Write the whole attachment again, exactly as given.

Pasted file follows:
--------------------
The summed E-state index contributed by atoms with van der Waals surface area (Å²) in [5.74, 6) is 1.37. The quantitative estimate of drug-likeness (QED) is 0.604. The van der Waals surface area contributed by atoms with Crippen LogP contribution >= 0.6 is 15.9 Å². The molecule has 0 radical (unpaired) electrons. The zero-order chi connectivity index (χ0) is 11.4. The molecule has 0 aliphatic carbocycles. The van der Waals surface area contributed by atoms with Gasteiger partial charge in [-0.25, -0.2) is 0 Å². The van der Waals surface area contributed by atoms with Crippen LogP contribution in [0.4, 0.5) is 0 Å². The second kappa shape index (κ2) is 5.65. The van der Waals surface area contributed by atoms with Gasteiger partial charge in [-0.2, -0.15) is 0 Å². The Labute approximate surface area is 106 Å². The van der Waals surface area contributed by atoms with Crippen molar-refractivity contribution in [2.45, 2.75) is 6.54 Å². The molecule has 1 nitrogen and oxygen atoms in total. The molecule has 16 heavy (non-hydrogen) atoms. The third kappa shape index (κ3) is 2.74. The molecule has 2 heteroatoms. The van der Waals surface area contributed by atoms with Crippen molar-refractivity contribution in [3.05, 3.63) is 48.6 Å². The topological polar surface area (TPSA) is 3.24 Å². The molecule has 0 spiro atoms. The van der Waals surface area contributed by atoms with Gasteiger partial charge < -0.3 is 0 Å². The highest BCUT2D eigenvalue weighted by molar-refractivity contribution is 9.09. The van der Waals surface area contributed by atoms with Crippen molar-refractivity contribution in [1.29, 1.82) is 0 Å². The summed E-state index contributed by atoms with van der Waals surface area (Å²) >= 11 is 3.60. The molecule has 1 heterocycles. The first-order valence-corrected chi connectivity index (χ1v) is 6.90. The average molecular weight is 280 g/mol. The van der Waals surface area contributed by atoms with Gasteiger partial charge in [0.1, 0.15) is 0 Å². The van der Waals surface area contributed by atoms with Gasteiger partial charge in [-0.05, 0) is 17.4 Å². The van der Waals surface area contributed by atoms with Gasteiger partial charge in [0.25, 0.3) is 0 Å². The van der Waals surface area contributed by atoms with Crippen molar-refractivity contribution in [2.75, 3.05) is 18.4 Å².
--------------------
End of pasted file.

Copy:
The summed E-state index contributed by atoms with van der Waals surface area (Å²) in [5.74, 6) is 1.37. The quantitative estimate of drug-likeness (QED) is 0.604. The van der Waals surface area contributed by atoms with Crippen LogP contribution >= 0.6 is 15.9 Å². The molecule has 0 radical (unpaired) electrons. The zero-order chi connectivity index (χ0) is 11.4. The molecule has 0 aliphatic carbocycles. The van der Waals surface area contributed by atoms with Gasteiger partial charge in [-0.25, -0.2) is 0 Å². The van der Waals surface area contributed by atoms with Crippen LogP contribution in [0.4, 0.5) is 0 Å². The second kappa shape index (κ2) is 5.65. The van der Waals surface area contributed by atoms with Gasteiger partial charge in [-0.2, -0.15) is 0 Å². The Labute approximate surface area is 106 Å². The van der Waals surface area contributed by atoms with Crippen molar-refractivity contribution in [2.45, 2.75) is 6.54 Å². The molecule has 1 nitrogen and oxygen atoms in total. The molecule has 16 heavy (non-hydrogen) atoms. The third kappa shape index (κ3) is 2.74. The molecule has 2 heteroatoms. The van der Waals surface area contributed by atoms with Crippen molar-refractivity contribution in [3.05, 3.63) is 48.6 Å². The topological polar surface area (TPSA) is 3.24 Å². The molecule has 0 spiro atoms. The van der Waals surface area contributed by atoms with Gasteiger partial charge < -0.3 is 0 Å². The highest BCUT2D eigenvalue weighted by molar-refractivity contribution is 9.09. The van der Waals surface area contributed by atoms with Crippen molar-refractivity contribution in [1.29, 1.82) is 0 Å². The summed E-state index contributed by atoms with van der Waals surface area (Å²) >= 11 is 3.60. The molecule has 1 heterocycles. The first-order valence-corrected chi connectivity index (χ1v) is 6.90. The average molecular weight is 280 g/mol. The van der Waals surface area contributed by atoms with Gasteiger partial charge in [0.1, 0.15) is 0 Å². The van der Waals surface area contributed by atoms with Gasteiger partial charge in [-0.05, 0) is 17.4 Å². The van der Waals surface area contributed by atoms with Gasteiger partial charge in [0.25, 0.3) is 0 Å². The van der Waals surface area contributed by atoms with Crippen molar-refractivity contribution in [2.75, 3.05) is 18.4 Å².